Idaho Liberty posting categories

Five Bees

Last week I posted the results of our community preparedness meeting here. The high-priority concerns from that list are: hyperinflation, martial law, fuel cost doubling (in dollars) and personal job loss. The appropriate responses are: beans, bullets, bullion, barter, belong, strengthen community, community preps and a constitutional sheriff utilizing a neighborhood policing model. I’ll explain what they mean.

Beans: In just about any scenario projecting disruption to our average week, having some food in the pantry is paramount. Humans can last a long time on dried beans and rice with a little of this and that thrown in. We need to make sure we have that foundation and build a varied pantry from there.

Personally, it is a reminder to take inventory and start adding a few cans of this, bags of that and packages of the other to our weekly shopping trips. We cannot afford to buy a two-year supply of commercial “MRIs”, but substituting a few foundational necessities for a few luxuries could seem brilliant if/when things go wrong on a big scale.

Gun gear-heads will forever argue passionately over “the right gun”. If you are short of opinions, I’ll say a 20-gauge pump shotgun and .357 revolver nicely cover the basics of home defense while an AK-47 would be a good foundation for community defense*. Now have enough ammo for practice, with some left over to protect your home and neighborhood if the need arose.

For me, it means I need to check my reloading supplies to make sure a shortage of powder, primers or bullets doesn’t make me give up a good practice match in the next year. More would be lovely, but a guy has to have a base line somewhere.

Bullion: If you have money left in savings or investments after getting the above two in order, you should transfer a significant portion of it into timeless coins. Gold and silver have survived thousands of paper currencies and thousands of years. All of today’s paper currencies are in the late stages that paper currencies always go through before they disappear. Now is NOT THE TIME to be using them for savings.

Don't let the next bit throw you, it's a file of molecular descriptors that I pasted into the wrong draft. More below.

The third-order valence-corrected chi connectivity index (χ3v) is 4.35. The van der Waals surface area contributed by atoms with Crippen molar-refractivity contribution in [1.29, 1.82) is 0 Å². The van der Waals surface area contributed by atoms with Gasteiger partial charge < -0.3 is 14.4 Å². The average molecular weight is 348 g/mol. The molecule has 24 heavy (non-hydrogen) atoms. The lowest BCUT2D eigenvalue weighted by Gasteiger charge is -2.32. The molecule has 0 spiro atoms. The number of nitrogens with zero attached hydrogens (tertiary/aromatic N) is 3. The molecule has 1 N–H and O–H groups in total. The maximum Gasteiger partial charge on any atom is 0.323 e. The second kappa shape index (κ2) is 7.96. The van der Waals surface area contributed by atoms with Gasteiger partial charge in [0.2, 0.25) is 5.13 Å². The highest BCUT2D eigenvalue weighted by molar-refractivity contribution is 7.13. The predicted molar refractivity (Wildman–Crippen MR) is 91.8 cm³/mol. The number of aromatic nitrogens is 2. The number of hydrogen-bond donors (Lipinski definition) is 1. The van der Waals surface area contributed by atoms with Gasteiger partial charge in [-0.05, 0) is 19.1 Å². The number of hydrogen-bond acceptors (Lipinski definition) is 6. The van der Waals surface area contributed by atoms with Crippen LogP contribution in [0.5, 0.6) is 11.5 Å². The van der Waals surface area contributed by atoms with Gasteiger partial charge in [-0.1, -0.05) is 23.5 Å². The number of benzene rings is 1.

Personally I am not strong enough on the other two to have much left for savings, but I shudder to think of friends and family who are significantly invested in the dollar-based economy with no foot in the more stable alternative. Don’t join them with an ocean of regrets next year.

While the three Bs above are common parlance, I added a couple recently. Regardless of which unsettlement of our current society you plan for, having skills, tools and materials to do something others value will be almost priceless. Barter can turn your efforts into beans, bullets, bullion and a neighborhood that thrives while others flail and/or fail.

A person with knowledge, tools and skills to produce something needed will be a prize in any surviving culture. Your neighbor the CPA may seem as useless as tits on a boar in a post-hyperinflation economy, but his hobby of blacksmithing will make him one of the more popular guys in the neighborhood.

Belong: Here’s my real innovation to the standard 3-Bs list, belonging. We humans are weak individually, but powerful in a community. Look around you. Have some credibility in your neighborhood, town or logical subdivision of the geographic area you inhabit. If moving to a better neighborhood isn’t happening RIGHT NOW, then strengthening your neighborhood and ties to it should be.

I’ve recently joined five organizations that help my community and expand my circle of friends. I am honest, reliable, productive and honorable. Thus, I am welcome now and will be valued and credible when times get hard either short or long term.

Community Preparedness: I couldn’t say it with a “B-word”, but it is important that your community be prepared. It is obvious to me that I can’t put the 3 Bs aside for anyone besides my wife and I, but we can work to have a more prepared community. The neighborhood policing model is a related invention of mine that will also deserve its own essay (I think I’ll call its category,”Badges”).

Those last two are big subjects that I’ll save for another day. Meanwhile, look at your own 5 Bs. Those are within your control and are your responsibilities. The odds on needing them are much greater than your need for … well, darn-near anything on your want list.

* My best friend, true rifleman and seriously studious gun gear-head will be banging his head on the table at my suggestion that a cheaply-built, inaccurate but hard-hitting AK-47 with a pile of cheap unreloadable surplus ammo is a better choice than the extremely popular, common and versatile AR-15. I suggest you compare and decide for yourself and your situation.